At Eat a Duck, the food is the single most important part our reviews. The entire system of stars, spoons, plates or whatever gold plated flatware you choose, is inherently flawed, as it’s too broad a brush to paint an accurate picture. We do it by writing words of jubilation, while disappointment bears silence in our approach. So the fact that I’ve already typed 228 words before even mentioning the restaurant in question means that I love Haven, the successor to the much-loved and sorely missed SideBerns. Back when I dined there for the first time almost a decade ago, I was impressed to see such a modern and experimental approach to cuisine in my area. Until then, I felt that this kind of attention to detail was only available in the big cities. I remember lusting over their happy hour menu, featuring delicious pork terrines and fantastic moules frites. On a good day you could get a nice pre-dinner snack with a glass of wine and get out of there for no more than $20. To this day, the best dessert I’ve ever had, came out of the Sideburns kitchen. A domed lemon cheesecake with an amoretti and candied pine nut crust, drizzled with basil simple syrup. Little did I know, our 13th wedding anniversary dinner, last April, would be our last chance to dine at SideBerns.

Haven logo

One of the reasons the community was in shock, was because they aren’t used to successful restaurants closing without facing some sort of tragedy. When a building owner or majority investor says they’re taking things in a “different direction”, the public reads that as failure. Yet, this kind of thing happens all the time, just not here. My all-around favorite place to eat, Abattoir in Atlanta, just closed after nearly a decade of consistently being one of the most popular places in town. The owner simply felt that the concept had run its course and wanted to try something new with their available resources. Of course it hurt to see both of these places go as I obviously have fond memories of each. I’ll never forget that Korean bulgogi poutine Anne Quatrano.

Haven though, is a chance to make some new memories, and it’s a really great concept for the neighborhood that it’s in. Whoever planned the build out pretty much measured every detail to a tee. Each department head seems to have designed their area of responsibility with precision. The problem is, I don’t care about anything but the food. I’m the guy who walks up to the bar and asks for the food menu before the cocktail menu. I don’t even care if Pappy Van Winkle himself was reincarnated in holographic form to be my master mixologist for the evening. I’m still just going to order an unsweet tea with lemon almost every time.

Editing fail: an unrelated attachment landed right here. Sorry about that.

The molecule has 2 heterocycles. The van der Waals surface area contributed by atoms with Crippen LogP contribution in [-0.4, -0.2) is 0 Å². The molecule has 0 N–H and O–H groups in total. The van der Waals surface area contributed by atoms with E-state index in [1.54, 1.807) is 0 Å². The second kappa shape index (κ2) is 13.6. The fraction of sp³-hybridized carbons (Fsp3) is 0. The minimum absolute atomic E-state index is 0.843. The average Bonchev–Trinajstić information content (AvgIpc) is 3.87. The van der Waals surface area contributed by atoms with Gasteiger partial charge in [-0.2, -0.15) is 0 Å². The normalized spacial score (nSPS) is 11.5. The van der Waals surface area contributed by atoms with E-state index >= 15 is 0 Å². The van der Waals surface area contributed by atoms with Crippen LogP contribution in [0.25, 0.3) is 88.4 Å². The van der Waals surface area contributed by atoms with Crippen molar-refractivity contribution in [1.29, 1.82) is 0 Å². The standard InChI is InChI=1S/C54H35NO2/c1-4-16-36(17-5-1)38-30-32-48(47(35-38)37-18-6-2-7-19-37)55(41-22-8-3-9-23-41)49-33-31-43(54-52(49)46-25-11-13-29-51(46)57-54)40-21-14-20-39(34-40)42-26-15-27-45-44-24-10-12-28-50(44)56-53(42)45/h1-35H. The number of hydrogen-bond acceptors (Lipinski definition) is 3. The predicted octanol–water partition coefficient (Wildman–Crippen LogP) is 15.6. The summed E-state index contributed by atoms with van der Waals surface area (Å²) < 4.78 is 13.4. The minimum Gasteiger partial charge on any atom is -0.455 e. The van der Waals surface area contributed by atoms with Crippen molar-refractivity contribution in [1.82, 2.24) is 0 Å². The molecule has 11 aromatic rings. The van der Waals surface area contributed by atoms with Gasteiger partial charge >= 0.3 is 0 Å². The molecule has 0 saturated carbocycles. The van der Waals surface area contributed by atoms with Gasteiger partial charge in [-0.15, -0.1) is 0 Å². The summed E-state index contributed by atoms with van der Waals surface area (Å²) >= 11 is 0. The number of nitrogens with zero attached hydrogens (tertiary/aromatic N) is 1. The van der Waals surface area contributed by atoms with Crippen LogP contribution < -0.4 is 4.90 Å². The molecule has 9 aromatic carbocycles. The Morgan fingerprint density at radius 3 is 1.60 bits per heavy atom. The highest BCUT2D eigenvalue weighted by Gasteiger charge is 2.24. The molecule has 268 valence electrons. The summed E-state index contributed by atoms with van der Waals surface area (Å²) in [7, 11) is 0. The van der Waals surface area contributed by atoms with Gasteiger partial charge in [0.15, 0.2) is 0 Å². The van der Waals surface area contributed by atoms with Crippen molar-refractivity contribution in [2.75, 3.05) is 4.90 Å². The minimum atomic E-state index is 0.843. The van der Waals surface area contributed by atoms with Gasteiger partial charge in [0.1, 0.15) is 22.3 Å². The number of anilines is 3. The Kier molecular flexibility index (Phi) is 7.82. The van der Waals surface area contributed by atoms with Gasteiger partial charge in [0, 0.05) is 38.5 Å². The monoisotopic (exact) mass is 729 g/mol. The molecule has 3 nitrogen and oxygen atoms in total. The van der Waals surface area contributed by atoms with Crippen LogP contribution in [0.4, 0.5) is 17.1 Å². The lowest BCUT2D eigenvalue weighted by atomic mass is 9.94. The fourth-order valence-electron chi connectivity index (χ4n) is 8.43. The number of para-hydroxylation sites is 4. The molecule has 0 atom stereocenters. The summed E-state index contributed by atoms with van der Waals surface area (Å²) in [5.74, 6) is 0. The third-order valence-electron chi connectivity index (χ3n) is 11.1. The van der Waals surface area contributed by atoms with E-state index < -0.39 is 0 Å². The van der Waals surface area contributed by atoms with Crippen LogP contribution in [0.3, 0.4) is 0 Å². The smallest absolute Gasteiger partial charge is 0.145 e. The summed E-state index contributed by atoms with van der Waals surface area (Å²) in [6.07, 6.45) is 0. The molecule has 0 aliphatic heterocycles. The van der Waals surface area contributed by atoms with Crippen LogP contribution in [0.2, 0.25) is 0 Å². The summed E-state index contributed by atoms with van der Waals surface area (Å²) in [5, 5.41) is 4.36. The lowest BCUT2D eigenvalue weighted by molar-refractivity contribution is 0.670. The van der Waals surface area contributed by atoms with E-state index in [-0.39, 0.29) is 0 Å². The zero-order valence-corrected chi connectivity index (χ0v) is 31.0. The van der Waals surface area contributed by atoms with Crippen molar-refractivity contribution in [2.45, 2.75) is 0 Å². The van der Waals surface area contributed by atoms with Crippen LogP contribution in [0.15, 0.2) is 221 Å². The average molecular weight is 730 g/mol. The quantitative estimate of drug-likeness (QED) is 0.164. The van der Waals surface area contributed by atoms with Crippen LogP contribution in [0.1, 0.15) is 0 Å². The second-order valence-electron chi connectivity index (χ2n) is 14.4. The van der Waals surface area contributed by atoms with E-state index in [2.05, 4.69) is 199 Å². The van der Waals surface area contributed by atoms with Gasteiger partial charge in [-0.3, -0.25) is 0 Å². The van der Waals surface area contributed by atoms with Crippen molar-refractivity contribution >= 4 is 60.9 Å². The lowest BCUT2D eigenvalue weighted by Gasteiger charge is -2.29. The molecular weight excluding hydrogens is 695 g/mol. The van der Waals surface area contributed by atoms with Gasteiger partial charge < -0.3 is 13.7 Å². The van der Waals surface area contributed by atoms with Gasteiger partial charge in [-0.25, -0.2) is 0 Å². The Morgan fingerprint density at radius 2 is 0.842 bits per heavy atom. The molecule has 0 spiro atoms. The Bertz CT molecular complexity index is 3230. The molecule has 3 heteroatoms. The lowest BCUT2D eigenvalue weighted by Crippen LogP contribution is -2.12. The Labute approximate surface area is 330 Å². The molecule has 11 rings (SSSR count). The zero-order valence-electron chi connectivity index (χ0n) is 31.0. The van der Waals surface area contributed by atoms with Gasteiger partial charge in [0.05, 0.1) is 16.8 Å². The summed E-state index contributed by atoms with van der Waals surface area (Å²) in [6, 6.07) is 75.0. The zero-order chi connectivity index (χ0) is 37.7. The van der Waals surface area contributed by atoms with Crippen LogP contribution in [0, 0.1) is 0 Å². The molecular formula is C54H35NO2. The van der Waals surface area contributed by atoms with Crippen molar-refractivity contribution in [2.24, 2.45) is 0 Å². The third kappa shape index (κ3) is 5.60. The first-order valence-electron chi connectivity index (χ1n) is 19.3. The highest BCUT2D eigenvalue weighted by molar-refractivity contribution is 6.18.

Haven spread 1

My first visit to Haven was shared with nine other people; an ideal number when you want to explore the full breadth of a menu. It was obvious to all in attendance that the large cured and encased meat sampler platter, as well as a cheese board boasting eighteen different selections, were automatic orders. As far as criticisms on their meat and cheese selections, there really is nothing to discuss. They’ve simply put to shame any cheesemonger or charcuterist in the area. Haven is now the gold standard on both fronts, as was to be expected since the two are the main vein of the food menu. A couple of my meaty favorites, both made in-house of course, were the foie gras and beef tongue terrine, which balanced between subtle and brash by putting together something so luxurious (foie) next to what some still deem to be food waste (tongue). I also really fancied the duck summer sausage which gave a humble nod to the traditional Polish kielbasa. Nice snappy casing served with sauerkraut, grain mustard, horseradish and some crusty bread. If you don’t have any friends who want to sample, I suggest you start with those and maybe an order of wild boar and cherry country paté, oh and a small ration of lardo. Fortunately, the wait staff padded their tip by placing all the meat right in front of me. Unfortunately, that meant my cheese intake took a hit as my table mates hoarded that board at the other end of the table. Sure, they passed me a couple of pity slivers of something aged and nutty, but I wasn’t privy to what I was actually consuming.

Haven spread 2

As far as appetizers and mains, there really aren’t any except an exorbitantly priced cold smoked Delmonico steak. I fear many, including myself will pass, never giving a second thought to ordering it. I’m not wealthy and I’m not low-class. I’m a discerning eater that likes variety. The entire menu is wide open, which means that for around $40-$50, you can order 2-3 meats and/or cheeses and a couple of their “nontreé” sized, yet adequately proportioned for sharing offerings, ranging from $7-$24. My favorites included the cobia carbonara, veal loin with salami puttanesca, and General Tso’s duck tongues which quenched my ongoing desire for kitschy food done by expert hands.

Haven spread 3

Please, when you go, don’t forget the vegetables. One thing that has been passed seamlessly between SideBurns and Haven is the way they treat vegetables. For a place that is admittedly meat-centric, a few of the more memorable menu items were the whole roasted cauliflower, a study of corn prepared about ten different ways on a single plate, and the wild roasted mushrooms which swam in a buttery wading pool of Worcestershire, thyme and okra pickle juice. Once the mushrooms exited the bowl, we placed crostini in said bowl to soak up the liquid. They floated for a moment like Jack Dawson, struggling to hang on for dear life after the sinking of Titanic. Only, this time I play the role of Rose DeWitt Bukater in the scenario, and I actually had the strength to save my love (the mushroom juice logged crostini) from drowning if only to eat them up once the life boat arrived.

Haven spread 4